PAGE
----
I’ve got some cards I’d like to submit to PSA, around 15-20. Some of these are $1,000+ cards and plenty are $250+. Is it unethical to label these as worth under $99 each to PSA so I can submit in bulk for much cheaper, but have them insured by USPS for the full price? I’ve seen people offer to grade any card for $10 and assume they are doing just that? But I don’t want to do anything scummy.
It’s a good question and I don’t think it has an easy answer. From what I understand, more veteran PSA members generally submit cards in a manner that is as cheap as possible (like what you’re describing, declaring the value to be <$100 and submitting them as bulk).
The increased price is really due to two insurance concerns (for us), both while the cards are at PSA and during the return shipping. From my experience, PSA does not insure the return delivery for the total of your submission; rather, they take the calculated risk that the item will be delivered successfully for a nominal fee that, as I’m sure they’ve calculated, outweighs the probabilistic risk that they have to reimburse you for your submission’s total declared value.
The other insurance concern that the higher levels cover is while your cards are at PSA. PSA’s Financial Guarantee doesn’t kick in until the card’s in the slab, so if a grader or some other employee fumbles your card into a creased mess before it’s been slabbed, you’re only going to be reimbursed for the card’s declared value.
From PSA’s perspective, they win either way. If you submit your cards in bulk, you’re (in effect) telling PSA you don’t want to purchase insurance. If shit hits the fan, they win, because your cards have nominal valuations and it’s going to be a drop in the bucket for them. [Although, don’t get me wrong, like any insurance company they will fight tooth and nail to decrease any amount they actually pay out, either by offering discounts for services or more nefarious tactics if you’re uncooperative like stonewalling and blacklisting. If push came to shove, I’m sure they’d be more than happy to settle the issue if they were sued and the fee was nominal enough. I doubt most collectors would take it that far; however, due to their location and the cost of litigating such an issue. PSA knows this.].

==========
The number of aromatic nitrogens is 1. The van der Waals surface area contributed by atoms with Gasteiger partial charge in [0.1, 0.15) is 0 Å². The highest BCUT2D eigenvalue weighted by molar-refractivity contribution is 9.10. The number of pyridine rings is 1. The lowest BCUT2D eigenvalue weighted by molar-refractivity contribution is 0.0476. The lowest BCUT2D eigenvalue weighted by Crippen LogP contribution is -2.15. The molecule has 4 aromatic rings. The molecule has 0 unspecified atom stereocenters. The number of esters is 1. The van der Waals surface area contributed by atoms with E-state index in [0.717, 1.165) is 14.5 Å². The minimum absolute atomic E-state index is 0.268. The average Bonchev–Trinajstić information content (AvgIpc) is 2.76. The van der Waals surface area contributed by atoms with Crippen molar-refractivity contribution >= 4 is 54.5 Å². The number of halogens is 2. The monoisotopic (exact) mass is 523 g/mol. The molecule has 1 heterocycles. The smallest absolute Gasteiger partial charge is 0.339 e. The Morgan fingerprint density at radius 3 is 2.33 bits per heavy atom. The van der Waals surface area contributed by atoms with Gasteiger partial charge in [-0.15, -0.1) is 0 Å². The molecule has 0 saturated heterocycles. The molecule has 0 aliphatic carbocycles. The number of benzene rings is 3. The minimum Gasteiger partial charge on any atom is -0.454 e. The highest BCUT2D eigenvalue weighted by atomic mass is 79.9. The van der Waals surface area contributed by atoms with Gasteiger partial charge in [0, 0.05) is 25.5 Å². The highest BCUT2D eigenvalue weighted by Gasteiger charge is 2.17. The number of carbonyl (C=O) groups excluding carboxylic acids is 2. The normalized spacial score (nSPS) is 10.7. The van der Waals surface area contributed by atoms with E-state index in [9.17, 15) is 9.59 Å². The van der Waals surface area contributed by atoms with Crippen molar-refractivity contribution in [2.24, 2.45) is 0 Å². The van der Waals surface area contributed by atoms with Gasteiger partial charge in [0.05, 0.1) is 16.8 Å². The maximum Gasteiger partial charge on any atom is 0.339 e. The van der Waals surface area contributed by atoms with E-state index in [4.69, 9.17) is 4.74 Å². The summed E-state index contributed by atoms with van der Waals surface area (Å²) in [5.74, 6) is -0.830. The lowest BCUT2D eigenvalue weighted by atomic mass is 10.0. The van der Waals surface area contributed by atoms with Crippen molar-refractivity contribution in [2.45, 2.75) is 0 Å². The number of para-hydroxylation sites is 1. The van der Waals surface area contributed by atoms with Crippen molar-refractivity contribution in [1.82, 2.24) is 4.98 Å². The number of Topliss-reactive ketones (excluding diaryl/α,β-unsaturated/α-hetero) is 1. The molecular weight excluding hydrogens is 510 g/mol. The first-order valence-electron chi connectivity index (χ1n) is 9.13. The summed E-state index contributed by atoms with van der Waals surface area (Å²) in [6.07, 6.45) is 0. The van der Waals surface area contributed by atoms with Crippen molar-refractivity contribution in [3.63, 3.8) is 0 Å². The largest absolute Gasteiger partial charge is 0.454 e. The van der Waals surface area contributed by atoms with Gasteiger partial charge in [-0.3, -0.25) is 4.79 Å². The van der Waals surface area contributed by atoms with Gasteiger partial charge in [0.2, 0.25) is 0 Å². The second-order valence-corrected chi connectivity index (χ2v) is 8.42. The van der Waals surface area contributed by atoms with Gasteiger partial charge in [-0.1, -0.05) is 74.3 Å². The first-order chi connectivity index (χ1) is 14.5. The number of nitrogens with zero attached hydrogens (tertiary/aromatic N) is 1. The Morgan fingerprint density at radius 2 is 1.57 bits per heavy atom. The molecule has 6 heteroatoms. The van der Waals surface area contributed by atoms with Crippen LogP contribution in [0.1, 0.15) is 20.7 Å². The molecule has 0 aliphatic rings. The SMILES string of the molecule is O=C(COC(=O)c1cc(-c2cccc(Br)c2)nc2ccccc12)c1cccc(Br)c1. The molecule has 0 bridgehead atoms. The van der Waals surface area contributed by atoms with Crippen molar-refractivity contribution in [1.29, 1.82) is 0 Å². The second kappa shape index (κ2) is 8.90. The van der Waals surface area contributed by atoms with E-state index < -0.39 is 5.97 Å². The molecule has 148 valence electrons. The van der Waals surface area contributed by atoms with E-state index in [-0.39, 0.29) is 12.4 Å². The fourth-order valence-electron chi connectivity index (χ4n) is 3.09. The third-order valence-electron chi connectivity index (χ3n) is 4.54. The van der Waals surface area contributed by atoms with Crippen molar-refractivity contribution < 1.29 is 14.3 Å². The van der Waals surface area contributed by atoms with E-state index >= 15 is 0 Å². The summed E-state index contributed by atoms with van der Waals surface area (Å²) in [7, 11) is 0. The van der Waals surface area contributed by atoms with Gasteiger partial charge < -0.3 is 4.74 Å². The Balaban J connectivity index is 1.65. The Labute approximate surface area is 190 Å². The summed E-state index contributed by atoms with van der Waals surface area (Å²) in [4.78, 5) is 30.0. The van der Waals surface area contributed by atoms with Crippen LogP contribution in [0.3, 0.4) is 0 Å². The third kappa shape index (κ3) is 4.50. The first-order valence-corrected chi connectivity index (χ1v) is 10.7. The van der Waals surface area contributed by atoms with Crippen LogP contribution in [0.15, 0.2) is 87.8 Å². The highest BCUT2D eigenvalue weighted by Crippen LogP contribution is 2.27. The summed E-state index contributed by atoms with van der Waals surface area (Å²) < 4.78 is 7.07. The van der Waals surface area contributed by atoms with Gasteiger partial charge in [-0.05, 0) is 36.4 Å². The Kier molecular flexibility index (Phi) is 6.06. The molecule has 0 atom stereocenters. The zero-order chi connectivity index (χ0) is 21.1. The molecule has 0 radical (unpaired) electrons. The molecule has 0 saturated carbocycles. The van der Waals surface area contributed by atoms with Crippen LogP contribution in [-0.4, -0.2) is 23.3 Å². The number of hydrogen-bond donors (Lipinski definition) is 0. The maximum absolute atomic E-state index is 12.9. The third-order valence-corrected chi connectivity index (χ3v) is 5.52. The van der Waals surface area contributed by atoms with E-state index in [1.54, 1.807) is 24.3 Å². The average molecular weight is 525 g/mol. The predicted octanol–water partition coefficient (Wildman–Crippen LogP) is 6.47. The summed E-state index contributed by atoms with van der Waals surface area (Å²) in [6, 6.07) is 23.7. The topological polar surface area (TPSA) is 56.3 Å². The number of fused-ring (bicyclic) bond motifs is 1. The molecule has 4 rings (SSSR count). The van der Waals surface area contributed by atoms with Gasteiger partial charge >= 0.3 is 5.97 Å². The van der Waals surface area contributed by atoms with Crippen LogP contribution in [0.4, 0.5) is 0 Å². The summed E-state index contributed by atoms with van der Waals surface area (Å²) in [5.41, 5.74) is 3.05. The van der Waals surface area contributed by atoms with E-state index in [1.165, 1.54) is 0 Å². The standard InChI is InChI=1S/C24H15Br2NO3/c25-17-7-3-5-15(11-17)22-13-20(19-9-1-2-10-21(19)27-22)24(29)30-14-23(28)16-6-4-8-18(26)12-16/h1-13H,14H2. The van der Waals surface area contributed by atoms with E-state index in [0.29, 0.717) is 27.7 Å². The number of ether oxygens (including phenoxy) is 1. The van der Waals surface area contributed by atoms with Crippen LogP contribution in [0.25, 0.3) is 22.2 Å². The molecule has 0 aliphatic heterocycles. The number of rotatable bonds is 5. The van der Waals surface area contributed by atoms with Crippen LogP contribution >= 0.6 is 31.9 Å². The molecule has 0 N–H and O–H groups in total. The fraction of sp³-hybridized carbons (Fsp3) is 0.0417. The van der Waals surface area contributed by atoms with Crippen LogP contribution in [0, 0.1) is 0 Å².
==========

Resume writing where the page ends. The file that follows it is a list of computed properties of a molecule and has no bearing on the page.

If you instead choose to use the higher service rates, you’re telling PSA that you do want to purchase insurance, which they are more than happy to provide. Insurance is a big money business, and I’m sure they’ve consulted with actuarial services in order to determine what rates make them the most profitable. Every time you choose to purchase insurance, that money (or whatever % of the service level they’ve allocated to reserve) is being put away for the rainy day when there actually is a grader that fumbles the card or the guy running the encapsulation machine puts the card in sideways. And of course, if something happens to your super expensive card that you paid $95 to have graded and insured for $1500, you can bet that PSA will try to minimize their loss by offering services instead of cash.
The other thing that the higher price provides is a quicker turnaround time. For some people, that’s a big deal. If I had the $$$ to 10-day everything, I probably would (by buying 15-sub vouchers over and over which comes out to about $13/card). The speed and insurance peace-of-mind would be worth it, I think. But alas, I’m just a pauper with large ambitions
PSA can decline grading a card if your declared value is significantly under their persumed valuation. So you cannot grade an Illustrator for the cheapest fee as they are aware of its value.
This of course doesn‘t apply for cards with lower values but only applies for the highest end cards.
I’ve never submitted an order with over 1000.00 subform value and ofcourse my submissions are 100 times that quite often. Never had a card refused either. I’m not advocating anybody else doing the same though. Protect yourself beyond your comfort level,